The High Tech section shows that Progenitor Cells are the highest value trade. We can see that this goes to 2 different economies: Ref (Refinery) and Agri (Agricultural). So lets go and see which is best to go for.

    The Agri economy shows Tea as it's highest value unit. This goes to every Economy type. this would be a good choice if we weren't planning a specific route, as tea can be seen to have naturally high demand, it would be easy to pass of Tea cargo regardless of where we are in the galaxy. Tea comes in at an average of 1,470. This may be a good choice, but lets explore further.

    Refinery's highest value unit is Super Conductors coming in at 6,920. Ok so this is much better. We can see that Refinery sells Super Conductors to Industry and High Tech. Well we've already gone to High Tech, so we can make a decision to say after we have picked up our Super Conductors from a Refinery Economy, we want to head to and Industry system to drop them off.

    The Industry Economy shows that Marine Supplies is currently the highest value trading commodity, netting in at an average of 4,282. Low and behold. It exports to Agricultural Economy. Meaning we can hop off to our final destination, drop off the Marine Supplies and pick up a cargo full of Tea, ready to head back round to Extraction, closing the loop.

    So our final Round Trade Route is as follows:

    Extraction to Hightech - Paladium: 13,419c
    High Tech to Refinery - Progenitor Cells: 6,726c
    Refinery to Industrial - Super Conductors: 6,920c
    Industrial to Agriculture - Marine Supplies: 4,282c
    Agriculture to Extraction - Tea: 1,470c

    The idea being that you aim to get as far below those figures on buys and as far above those figures on sells as possible. the trick now is to find the right combination of systems on the map that is as close to this routes ideal as possible. Get searching!

    This is just one of many possible routes based on any number of economic relationships you may wish to devise based on your current situation. The point being that here is the necessary information presented in an easy to understand format, ready to be altered as the markets evolve.

    So you can see through proper use, this enables you at a glance to observe many market trends and relationships that would otherwise be quite tricky to notice. While allowing you to quickly make informed choices about potential trade routes as they relate to the inbuilt economic relationships.

    Of course these steps don't take into consideration specific system buy and sell prices as a reference to actual profits per trip. It aims to represent mean market trends and relationships, relying on the rule that higher priced goods generally net a larger profit margin, provided you find the right stations to buy them from.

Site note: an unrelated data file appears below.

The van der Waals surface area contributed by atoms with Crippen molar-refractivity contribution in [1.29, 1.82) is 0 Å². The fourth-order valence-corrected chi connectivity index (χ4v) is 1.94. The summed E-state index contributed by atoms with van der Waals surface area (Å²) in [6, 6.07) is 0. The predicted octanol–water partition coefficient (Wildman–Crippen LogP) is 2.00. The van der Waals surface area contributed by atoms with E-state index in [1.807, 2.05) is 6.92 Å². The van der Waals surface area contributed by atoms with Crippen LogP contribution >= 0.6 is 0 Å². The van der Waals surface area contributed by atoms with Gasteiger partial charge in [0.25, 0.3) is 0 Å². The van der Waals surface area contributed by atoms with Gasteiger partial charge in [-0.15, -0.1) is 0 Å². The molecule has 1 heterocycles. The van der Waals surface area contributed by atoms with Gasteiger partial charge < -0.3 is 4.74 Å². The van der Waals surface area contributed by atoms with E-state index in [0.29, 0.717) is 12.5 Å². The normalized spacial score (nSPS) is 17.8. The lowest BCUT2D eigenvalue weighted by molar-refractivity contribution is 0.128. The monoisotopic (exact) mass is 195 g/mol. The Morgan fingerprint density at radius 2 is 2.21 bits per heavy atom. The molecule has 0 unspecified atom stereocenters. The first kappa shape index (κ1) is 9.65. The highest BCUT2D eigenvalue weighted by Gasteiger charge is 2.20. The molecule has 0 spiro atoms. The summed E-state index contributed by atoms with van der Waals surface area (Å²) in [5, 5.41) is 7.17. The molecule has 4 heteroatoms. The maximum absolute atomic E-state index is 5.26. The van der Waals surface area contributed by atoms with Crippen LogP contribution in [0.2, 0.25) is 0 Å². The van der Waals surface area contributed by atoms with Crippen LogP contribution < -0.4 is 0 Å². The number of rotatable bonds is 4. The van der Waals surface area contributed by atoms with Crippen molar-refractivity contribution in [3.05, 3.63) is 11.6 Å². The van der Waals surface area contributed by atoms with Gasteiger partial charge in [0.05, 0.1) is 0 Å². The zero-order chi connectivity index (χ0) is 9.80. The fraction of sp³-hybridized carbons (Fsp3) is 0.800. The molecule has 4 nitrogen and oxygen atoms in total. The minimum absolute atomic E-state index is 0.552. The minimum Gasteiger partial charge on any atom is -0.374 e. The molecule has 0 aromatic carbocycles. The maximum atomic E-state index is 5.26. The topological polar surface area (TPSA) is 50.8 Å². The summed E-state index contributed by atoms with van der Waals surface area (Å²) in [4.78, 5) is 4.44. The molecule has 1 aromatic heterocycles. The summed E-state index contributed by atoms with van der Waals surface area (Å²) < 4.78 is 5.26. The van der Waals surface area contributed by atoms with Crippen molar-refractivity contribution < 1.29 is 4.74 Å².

It is also wise to divide your current Credit balance by your cargo tonnage and balance trade route pit stops around the commodities with an average closest to that sum for each economy type.

    This is designed as an aid rather than a calculator, unlike certain other tools that take the fun of figuring your routes right out of your hands. This requires you still seek to find that elusive "perfect" relation of systems, where buys are low and sells are high. This simply aims to provide you with a clear to understand format that provides lots of information 'at a glance' while still being able to peered at closer and study to deepen your overall grip of how the economy system functions within ED.



    Fly Safe Commanders! Happy Trading.

  2. #2
    That is very interesting stuff. Thanks.

    So do you think the pattern about commodities from economy types is pretty rigid then? For instance do you think that Palladium can only come from a Extraction/High Tech economy? Or do you think it is possible that given the limited bubble it is just luck that the place(s) with it happen to be that type and others economies might produce it in the wider galaxy?

    Also any insight on stock volumes? linked to population?

    I like your point about deepening our understanding of how this works.

  3. #3
    Originally Posted by Half Giant View Post (Source)
    That is very interesting stuff. Thanks.

    So do you think the pattern about commodities from economy types is pretty rigid then? For instance do you think that Palladium can only come from a Extraction/High Tech economy? Or do you think it is possible that given the limited bubble it is just luck that the place(s) with it happen to be that type and others economies might produce it in the wider galaxy?